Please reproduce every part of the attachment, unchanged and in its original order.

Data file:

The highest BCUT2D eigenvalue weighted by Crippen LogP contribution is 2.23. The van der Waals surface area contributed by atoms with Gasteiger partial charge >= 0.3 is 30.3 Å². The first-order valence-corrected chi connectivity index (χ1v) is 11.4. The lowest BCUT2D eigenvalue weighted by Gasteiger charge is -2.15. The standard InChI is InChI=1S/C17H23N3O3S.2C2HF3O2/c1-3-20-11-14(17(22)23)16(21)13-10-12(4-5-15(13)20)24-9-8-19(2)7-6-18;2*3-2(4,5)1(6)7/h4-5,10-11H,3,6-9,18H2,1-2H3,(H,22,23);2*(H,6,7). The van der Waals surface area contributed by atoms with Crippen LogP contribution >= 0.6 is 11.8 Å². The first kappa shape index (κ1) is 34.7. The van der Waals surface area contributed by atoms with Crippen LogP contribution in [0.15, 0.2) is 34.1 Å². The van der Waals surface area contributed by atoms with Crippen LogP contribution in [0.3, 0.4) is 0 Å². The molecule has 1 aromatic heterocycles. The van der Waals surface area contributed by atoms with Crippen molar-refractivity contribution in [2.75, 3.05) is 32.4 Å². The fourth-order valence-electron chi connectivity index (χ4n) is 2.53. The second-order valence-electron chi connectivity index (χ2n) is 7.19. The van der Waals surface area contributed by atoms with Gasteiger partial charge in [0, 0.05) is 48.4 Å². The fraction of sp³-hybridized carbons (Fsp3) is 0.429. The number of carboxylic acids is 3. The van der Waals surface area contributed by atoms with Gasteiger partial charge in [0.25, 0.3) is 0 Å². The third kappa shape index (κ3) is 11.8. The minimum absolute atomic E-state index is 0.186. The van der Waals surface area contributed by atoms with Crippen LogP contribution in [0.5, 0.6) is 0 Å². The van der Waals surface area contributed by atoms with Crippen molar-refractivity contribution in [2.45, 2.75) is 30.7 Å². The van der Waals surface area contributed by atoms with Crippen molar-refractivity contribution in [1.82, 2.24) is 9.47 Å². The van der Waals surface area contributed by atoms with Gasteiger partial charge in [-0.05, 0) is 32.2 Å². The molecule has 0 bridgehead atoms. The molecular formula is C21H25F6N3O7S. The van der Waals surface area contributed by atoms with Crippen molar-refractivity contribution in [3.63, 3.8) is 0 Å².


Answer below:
The highest BCUT2D eigenvalue weighted by Crippen LogP contribution is 2.23. The van der Waals surface area contributed by atoms with Gasteiger partial charge >= 0.3 is 30.3 Å². The first-order valence-corrected chi connectivity index (χ1v) is 11.4. The lowest BCUT2D eigenvalue weighted by Gasteiger charge is -2.15. The standard InChI is InChI=1S/C17H23N3O3S.2C2HF3O2/c1-3-20-11-14(17(22)23)16(21)13-10-12(4-5-15(13)20)24-9-8-19(2)7-6-18;2*3-2(4,5)1(6)7/h4-5,10-11H,3,6-9,18H2,1-2H3,(H,22,23);2*(H,6,7). The van der Waals surface area contributed by atoms with Crippen LogP contribution >= 0.6 is 11.8 Å². The first kappa shape index (κ1) is 34.7. The van der Waals surface area contributed by atoms with Crippen LogP contribution in [0.15, 0.2) is 34.1 Å². The van der Waals surface area contributed by atoms with Crippen LogP contribution in [0.3, 0.4) is 0 Å². The molecule has 1 aromatic heterocycles. The van der Waals surface area contributed by atoms with Crippen molar-refractivity contribution in [2.75, 3.05) is 32.4 Å². The fourth-order valence-electron chi connectivity index (χ4n) is 2.53. The second-order valence-electron chi connectivity index (χ2n) is 7.19. The van der Waals surface area contributed by atoms with Gasteiger partial charge in [0, 0.05) is 48.4 Å². The fraction of sp³-hybridized carbons (Fsp3) is 0.429. The number of carboxylic acids is 3. The van der Waals surface area contributed by atoms with Gasteiger partial charge in [0.25, 0.3) is 0 Å². The third kappa shape index (κ3) is 11.8. The minimum absolute atomic E-state index is 0.186. The van der Waals surface area contributed by atoms with Crippen LogP contribution in [0.5, 0.6) is 0 Å². The van der Waals surface area contributed by atoms with Crippen molar-refractivity contribution in [2.45, 2.75) is 30.7 Å². The van der Waals surface area contributed by atoms with Crippen molar-refractivity contribution in [1.82, 2.24) is 9.47 Å². The van der Waals surface area contributed by atoms with Gasteiger partial charge in [-0.05, 0) is 32.2 Å². The molecule has 0 bridgehead atoms. The molecular formula is C21H25F6N3O7S. The van der Waals surface area contributed by atoms with Crippen molar-refractivity contribution in [3.63, 3.8) is 0 Å².